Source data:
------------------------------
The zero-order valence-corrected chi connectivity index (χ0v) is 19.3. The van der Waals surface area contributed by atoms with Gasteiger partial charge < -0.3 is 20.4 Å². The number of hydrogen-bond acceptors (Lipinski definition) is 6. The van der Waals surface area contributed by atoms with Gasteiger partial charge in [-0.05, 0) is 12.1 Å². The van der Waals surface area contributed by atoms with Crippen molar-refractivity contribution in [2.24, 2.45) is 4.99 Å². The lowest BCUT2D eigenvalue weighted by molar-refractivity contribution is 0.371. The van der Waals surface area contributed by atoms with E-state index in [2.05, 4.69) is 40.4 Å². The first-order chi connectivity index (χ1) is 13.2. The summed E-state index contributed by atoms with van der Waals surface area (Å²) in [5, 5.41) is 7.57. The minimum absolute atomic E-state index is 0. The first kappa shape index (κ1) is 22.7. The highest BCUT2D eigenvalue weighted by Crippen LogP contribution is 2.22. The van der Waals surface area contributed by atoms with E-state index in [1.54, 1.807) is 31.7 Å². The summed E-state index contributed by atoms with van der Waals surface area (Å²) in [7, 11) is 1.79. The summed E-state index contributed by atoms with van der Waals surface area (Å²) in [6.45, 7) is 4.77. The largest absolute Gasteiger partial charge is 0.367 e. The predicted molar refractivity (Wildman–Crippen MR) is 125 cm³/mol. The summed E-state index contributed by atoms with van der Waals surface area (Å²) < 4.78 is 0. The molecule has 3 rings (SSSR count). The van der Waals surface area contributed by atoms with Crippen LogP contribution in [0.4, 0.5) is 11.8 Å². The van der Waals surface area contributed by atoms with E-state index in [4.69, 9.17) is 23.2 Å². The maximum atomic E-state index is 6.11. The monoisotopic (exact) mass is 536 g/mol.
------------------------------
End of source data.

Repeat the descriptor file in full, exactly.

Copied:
The zero-order valence-corrected chi connectivity index (χ0v) is 19.3. The van der Waals surface area contributed by atoms with Gasteiger partial charge < -0.3 is 20.4 Å². The number of hydrogen-bond acceptors (Lipinski definition) is 6. The van der Waals surface area contributed by atoms with Gasteiger partial charge in [-0.05, 0) is 12.1 Å². The van der Waals surface area contributed by atoms with Crippen molar-refractivity contribution in [2.24, 2.45) is 4.99 Å². The lowest BCUT2D eigenvalue weighted by molar-refractivity contribution is 0.371. The van der Waals surface area contributed by atoms with E-state index in [2.05, 4.69) is 40.4 Å². The first-order chi connectivity index (χ1) is 13.2. The summed E-state index contributed by atoms with van der Waals surface area (Å²) in [5, 5.41) is 7.57. The minimum absolute atomic E-state index is 0. The first kappa shape index (κ1) is 22.7. The highest BCUT2D eigenvalue weighted by Crippen LogP contribution is 2.22. The van der Waals surface area contributed by atoms with E-state index in [1.54, 1.807) is 31.7 Å². The summed E-state index contributed by atoms with van der Waals surface area (Å²) in [7, 11) is 1.79. The summed E-state index contributed by atoms with van der Waals surface area (Å²) in [6.45, 7) is 4.77. The largest absolute Gasteiger partial charge is 0.367 e. The predicted molar refractivity (Wildman–Crippen MR) is 125 cm³/mol. The summed E-state index contributed by atoms with van der Waals surface area (Å²) < 4.78 is 0. The molecule has 3 rings (SSSR count). The van der Waals surface area contributed by atoms with Crippen LogP contribution in [0.4, 0.5) is 11.8 Å². The van der Waals surface area contributed by atoms with E-state index in [4.69, 9.17) is 23.2 Å². The maximum atomic E-state index is 6.11. The monoisotopic (exact) mass is 536 g/mol.